Friday, June 26, 2009

"Noble savages" were not "conservationists" and "living in harmony with nature" after all

Megafauna demise is traced to arrival of blacks in Australia around 50,000 years ago. That has always been the obvious conclusion but scientists have resisted it because of the Green/Left romanticization of native people. Any alternative to our hated modern world is to be preferred, even if you have to make most of it up

Debate has raged about the demise of "whopper hopper" P. goliah. A fossil study of the extinct giant kangaroo has added weight to the theory that humans were responsible for the demise of "megafauna" 46,000 years ago. The decline of plants through widespread fire or changes toward an arid climate have also played into the debate about the animals' demise. But an analysis of kangaroo fossils suggested they ate saltbush, which would have thrived in those conditions. The research is in Proceedings of the National Academy of Sciences.

There has long been dissent in the palaeontology community about the cause for extinctions worldwide after the end of the last ice age. Central to the debate has been the demise of the Australian megafauna, including animals such as marsupial lions, hippopotamus-sized wombats and the 2m-tall giant kangaroo Procoptodon goliah.

Last year, researchers dated fossils from Tasmania with the best precision yet, finding that many species survived more than 2,000 years after the arrival of humans. The researchers concluded that the megafauna eventually met their end due to hunting.

Now, researchers from Australia and the US have combined radiocarbon dating with a so-called microwear analysis of the teeth of P. goliah to determine what it ate and drank. Different sources of water and food leave trace amounts of particular types, or isotopes, of hydrogen and carbon atoms, which are deposited in the teeth like a recorded diet. Additionally, tiny patterns of wear give clues about the type of food a given creature chewed. The team concluded that the giant kangaroos fed mainly on saltbush shrubs.

Because fire does not propagate well among saltbush, and because it thrives in a dry, arid climate, the case supporting two of the three potential causes for extinction was weakened. Evidence suggests therefore that the P. goliah was hunted to extinction.

However, it is just one of many species whose disappearance fuels the debate, and there is much more work to be done before it can be considered a definitive proof. "I'm a little hesitant to make a big conclusion," said co-author of the study, Larisa DeSantis of the University of Florida. "What's really exciting is that this is one of the first instances where we've been able to use both isotopes and the microwear method to identify this very unique diet," she told BBC News. Dr DeSantis said that she was pursuing a similar analysis of other megafauna fossils in other regions of Australia.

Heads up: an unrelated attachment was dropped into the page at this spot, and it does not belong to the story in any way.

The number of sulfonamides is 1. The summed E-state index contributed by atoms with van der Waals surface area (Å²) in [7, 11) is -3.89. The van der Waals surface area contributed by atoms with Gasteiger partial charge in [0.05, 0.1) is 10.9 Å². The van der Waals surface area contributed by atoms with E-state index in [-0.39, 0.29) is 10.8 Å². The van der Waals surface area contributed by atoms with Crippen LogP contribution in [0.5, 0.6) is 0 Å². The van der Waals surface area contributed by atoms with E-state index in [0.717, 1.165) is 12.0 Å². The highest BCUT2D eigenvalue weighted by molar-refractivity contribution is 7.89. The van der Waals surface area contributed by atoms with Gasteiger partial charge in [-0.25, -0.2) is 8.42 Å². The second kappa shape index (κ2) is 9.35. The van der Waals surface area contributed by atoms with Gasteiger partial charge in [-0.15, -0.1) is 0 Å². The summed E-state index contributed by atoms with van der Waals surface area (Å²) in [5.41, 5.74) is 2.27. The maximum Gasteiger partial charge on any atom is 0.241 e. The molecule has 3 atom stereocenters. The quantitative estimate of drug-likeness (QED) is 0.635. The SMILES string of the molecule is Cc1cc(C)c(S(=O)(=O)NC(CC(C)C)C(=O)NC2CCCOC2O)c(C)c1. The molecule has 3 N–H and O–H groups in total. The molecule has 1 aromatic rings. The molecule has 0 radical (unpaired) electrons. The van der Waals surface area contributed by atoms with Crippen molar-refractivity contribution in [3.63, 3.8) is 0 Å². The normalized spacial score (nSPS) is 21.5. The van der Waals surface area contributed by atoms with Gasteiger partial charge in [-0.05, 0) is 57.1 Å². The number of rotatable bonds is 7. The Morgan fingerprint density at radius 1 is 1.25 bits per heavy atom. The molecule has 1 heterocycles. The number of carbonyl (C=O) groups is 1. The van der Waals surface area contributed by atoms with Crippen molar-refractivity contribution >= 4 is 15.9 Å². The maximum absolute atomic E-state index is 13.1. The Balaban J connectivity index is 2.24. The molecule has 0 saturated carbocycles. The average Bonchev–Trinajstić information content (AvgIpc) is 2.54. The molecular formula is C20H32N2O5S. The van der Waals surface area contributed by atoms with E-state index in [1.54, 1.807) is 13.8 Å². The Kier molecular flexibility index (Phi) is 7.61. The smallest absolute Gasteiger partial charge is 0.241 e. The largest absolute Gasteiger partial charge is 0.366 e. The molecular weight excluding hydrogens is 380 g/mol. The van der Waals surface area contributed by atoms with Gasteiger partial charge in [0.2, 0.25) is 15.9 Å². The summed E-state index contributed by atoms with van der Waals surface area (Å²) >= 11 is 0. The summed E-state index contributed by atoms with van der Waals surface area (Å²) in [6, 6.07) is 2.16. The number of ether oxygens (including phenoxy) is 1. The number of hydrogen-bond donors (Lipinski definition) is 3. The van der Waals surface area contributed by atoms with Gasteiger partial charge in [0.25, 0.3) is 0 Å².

"This study neatly ties up several loose threads in the long-running extinction debate," said Richard Roberts of the University of Wollongong in Australia. "By independently reaching the same conclusion for two very different environments - the mountainous rainforests of Tasmania and the dry rangelands of inland Australia - the mystery is no longer whether humans were ultimately responsible for the disappearance of the giant marsupials, but how they did it."


Hansen the political activist

Any pretense that he is an unbiased scientist is clearly disproven by his own actions -- denials notwithstanding. He is basically just a childish attention-seeker. When as a little kid, he said "Mommy, look at me", his mother probably did not look

James E. Hansen, the NASA climate scientist who has become an outspoken campaigner against coal burning, was among 31 protesters arrested on charges of obstructing officers and impeding traffic during a protest against mountaintop mining. They had initially sought to enter the grounds of a facility run by Massey Energy, the biggest company conducting mountaintop mining in West Virginia. But several hundred miners and relatives, along with supporters of the coal industry, blocked the entrance, according to the Charleston Gazette.

The protesters included Ken Hechler, 94, a former congressman, the actress Darryl Hannah and the executive director of the Rainforest Action Network. (Here are more photos from the day’s events, taken by Antrim Caskey.)

In a statement distributed by the Rainforest Action Network, Dr. Hansen said:
I am not a politician; I am a scientist and a citizen. Politicians may have to advocate for halfway measures if they choose. But it is our responsibility to make sure our representatives feel the full force of citizens who speak for what is right, not what is politically expedient. Mountaintop removal, providing only a small fraction of our energy, should be abolished.

Dr. Hansen has said for years that growing reliance on coal, far more so than oil, is the biggest threat to the global climate. As a result, he has strongly criticized the climate bill that is facing a vote by the full House of Representatives on Friday. He cites studies concluding that various provisions would allow expanded coal use in coming decades despite an overall cap on emissions of carbon dioxide. In a profile of Dr. Hansen by Elizabeth Kolbert in the current issue of the New Yorker (subscription required), she pressed him on his stance: